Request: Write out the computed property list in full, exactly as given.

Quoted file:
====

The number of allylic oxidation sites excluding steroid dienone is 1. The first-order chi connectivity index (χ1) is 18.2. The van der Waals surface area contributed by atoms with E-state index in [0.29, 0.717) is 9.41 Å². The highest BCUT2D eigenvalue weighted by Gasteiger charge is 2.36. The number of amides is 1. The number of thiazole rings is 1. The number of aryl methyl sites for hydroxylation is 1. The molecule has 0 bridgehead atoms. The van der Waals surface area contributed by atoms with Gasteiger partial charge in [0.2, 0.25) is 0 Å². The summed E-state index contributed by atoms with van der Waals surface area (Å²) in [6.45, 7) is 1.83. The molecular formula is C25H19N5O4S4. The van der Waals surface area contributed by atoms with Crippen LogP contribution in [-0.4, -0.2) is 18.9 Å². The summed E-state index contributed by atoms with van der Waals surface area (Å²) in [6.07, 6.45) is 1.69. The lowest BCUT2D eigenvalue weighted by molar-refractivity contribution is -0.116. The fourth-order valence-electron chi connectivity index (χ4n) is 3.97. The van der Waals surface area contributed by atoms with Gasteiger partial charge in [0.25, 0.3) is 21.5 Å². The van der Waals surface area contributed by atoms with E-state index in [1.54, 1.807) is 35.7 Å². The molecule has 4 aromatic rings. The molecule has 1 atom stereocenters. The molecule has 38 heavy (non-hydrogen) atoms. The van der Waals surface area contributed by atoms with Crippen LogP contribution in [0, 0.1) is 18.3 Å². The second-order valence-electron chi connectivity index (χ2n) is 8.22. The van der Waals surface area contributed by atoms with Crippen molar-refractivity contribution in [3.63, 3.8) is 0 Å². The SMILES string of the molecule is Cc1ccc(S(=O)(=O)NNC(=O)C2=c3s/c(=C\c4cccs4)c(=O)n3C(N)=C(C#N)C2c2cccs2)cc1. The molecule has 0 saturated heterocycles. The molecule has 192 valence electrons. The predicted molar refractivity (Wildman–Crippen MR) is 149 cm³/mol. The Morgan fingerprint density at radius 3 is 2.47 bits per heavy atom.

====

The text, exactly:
The number of allylic oxidation sites excluding steroid dienone is 1. The first-order chi connectivity index (χ1) is 18.2. The van der Waals surface area contributed by atoms with E-state index in [0.29, 0.717) is 9.41 Å². The highest BCUT2D eigenvalue weighted by Gasteiger charge is 2.36. The number of amides is 1. The number of thiazole rings is 1. The number of aryl methyl sites for hydroxylation is 1. The molecule has 0 bridgehead atoms. The van der Waals surface area contributed by atoms with Gasteiger partial charge in [0.2, 0.25) is 0 Å². The summed E-state index contributed by atoms with van der Waals surface area (Å²) in [6.45, 7) is 1.83. The molecular formula is C25H19N5O4S4. The van der Waals surface area contributed by atoms with Crippen LogP contribution in [-0.4, -0.2) is 18.9 Å². The summed E-state index contributed by atoms with van der Waals surface area (Å²) in [6.07, 6.45) is 1.69. The lowest BCUT2D eigenvalue weighted by molar-refractivity contribution is -0.116. The fourth-order valence-electron chi connectivity index (χ4n) is 3.97. The van der Waals surface area contributed by atoms with Gasteiger partial charge in [0.25, 0.3) is 21.5 Å². The van der Waals surface area contributed by atoms with E-state index in [1.54, 1.807) is 35.7 Å². The molecule has 4 aromatic rings. The molecule has 1 atom stereocenters. The molecule has 38 heavy (non-hydrogen) atoms. The van der Waals surface area contributed by atoms with Crippen LogP contribution in [0, 0.1) is 18.3 Å². The second-order valence-electron chi connectivity index (χ2n) is 8.22. The van der Waals surface area contributed by atoms with Crippen molar-refractivity contribution in [3.63, 3.8) is 0 Å². The SMILES string of the molecule is Cc1ccc(S(=O)(=O)NNC(=O)C2=c3s/c(=C\c4cccs4)c(=O)n3C(N)=C(C#N)C2c2cccs2)cc1. The molecule has 0 saturated heterocycles. The molecule has 192 valence electrons. The predicted molar refractivity (Wildman–Crippen MR) is 149 cm³/mol. The Morgan fingerprint density at radius 3 is 2.47 bits per heavy atom.